Biomedical and public health research should reflect the diversity of global health and the impact that social, cultural, and geographical factors can have on local health practice and policy. Until now, no studies have examined the contribution of developing countries to authors, editors or research in high-ranking neurology journals.
The need for research in neurology cannot be understated. Globally, neurological disorders are the leading cause of disability, yet low and middle-income countries bear almost 80% of the burden of neurological disorders. As the population continues to grow, the degree of burden will continue to rise.
Authorship and editorial board representation from developing countries in neurology journals is exceedingly rare.
To assess representation in neurology journals, we conducted a cross-sectional study of all research articles published in 2010 and 2019 in the five highest ranked peer-reviewed neurology journals: The Lancet Neurology, Acta Neuropathologica, Nature Reviews Neurology, Brain, and Annals of Neurology. Using this data, we determined the extent of contributions of authors, editors, and research from developing countries, as well as the degree of international research collaboration between developed and developing countries.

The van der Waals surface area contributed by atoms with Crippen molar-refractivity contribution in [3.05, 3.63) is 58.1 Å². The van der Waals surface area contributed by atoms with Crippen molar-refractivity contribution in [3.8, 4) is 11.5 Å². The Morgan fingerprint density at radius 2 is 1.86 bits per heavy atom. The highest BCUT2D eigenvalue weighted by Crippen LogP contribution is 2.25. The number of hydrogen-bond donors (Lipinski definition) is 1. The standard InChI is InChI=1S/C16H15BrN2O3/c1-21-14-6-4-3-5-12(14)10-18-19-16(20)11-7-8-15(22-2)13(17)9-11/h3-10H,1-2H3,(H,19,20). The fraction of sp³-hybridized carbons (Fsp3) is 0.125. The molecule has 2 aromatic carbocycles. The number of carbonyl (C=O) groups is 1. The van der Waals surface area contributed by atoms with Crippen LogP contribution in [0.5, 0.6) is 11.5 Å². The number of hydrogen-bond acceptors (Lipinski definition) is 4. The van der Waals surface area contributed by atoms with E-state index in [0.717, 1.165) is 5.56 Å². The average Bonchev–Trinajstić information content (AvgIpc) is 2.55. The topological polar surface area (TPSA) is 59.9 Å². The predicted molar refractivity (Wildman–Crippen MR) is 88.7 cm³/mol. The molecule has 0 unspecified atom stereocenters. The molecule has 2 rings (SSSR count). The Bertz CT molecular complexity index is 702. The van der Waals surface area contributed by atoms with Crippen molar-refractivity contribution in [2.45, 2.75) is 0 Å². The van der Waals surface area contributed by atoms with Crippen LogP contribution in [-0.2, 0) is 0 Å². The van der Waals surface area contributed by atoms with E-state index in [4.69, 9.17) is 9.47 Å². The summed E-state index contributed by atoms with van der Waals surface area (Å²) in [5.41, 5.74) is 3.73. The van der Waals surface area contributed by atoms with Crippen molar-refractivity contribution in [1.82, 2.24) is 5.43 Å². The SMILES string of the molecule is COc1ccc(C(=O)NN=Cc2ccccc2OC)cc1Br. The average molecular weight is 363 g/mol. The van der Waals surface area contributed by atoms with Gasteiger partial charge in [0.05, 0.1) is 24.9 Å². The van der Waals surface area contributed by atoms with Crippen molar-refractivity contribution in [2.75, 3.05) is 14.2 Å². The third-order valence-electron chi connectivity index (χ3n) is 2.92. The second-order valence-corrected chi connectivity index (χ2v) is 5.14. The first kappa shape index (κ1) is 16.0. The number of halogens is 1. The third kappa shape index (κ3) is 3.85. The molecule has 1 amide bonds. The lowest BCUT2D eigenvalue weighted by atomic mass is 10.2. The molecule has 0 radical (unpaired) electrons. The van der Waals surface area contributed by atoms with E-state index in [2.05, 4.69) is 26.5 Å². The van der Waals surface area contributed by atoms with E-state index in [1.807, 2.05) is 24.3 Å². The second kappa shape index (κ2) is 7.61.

We found that authorship and editorial board representation from developing countries in neurology journals is exceedingly rare, and this has not changed in the past decade. First authorship was attributed to authors from developing countries in only 2% of research articles in 2010 and 3% in 2019. The lack of representation in research extends to the editorial boards of the selected journals, none of which had a board member from a developing country. Unsurprisingly, the primary data of these publications originated largely from developed countries with advanced research facilities, namely the United States, United Kingdom, and Germany.
National and international research bodies are well placed to reduce this disparity.
Tackling underrepresentation in research is no simple feat. Nevertheless, our results highlight that there is an urgent need for strategies to support high-quality locally-driven biomedical research in developing countries. Local researchers in developing countries benefit from exposure to greater research opportunities, education, and training. This is beneficial to developing countries as they are able to direct socially and culturally relevant research that is readily applicable to local healthcare systems.
National and international research bodies are well placed to reduce this disparity through greater representation via international collaborations which strengthen the quality of research in developing countries. By fostering high-quality and culturally relevant research, local healthcare systems are able to readily apply these findings to meet the neurological needs of their population.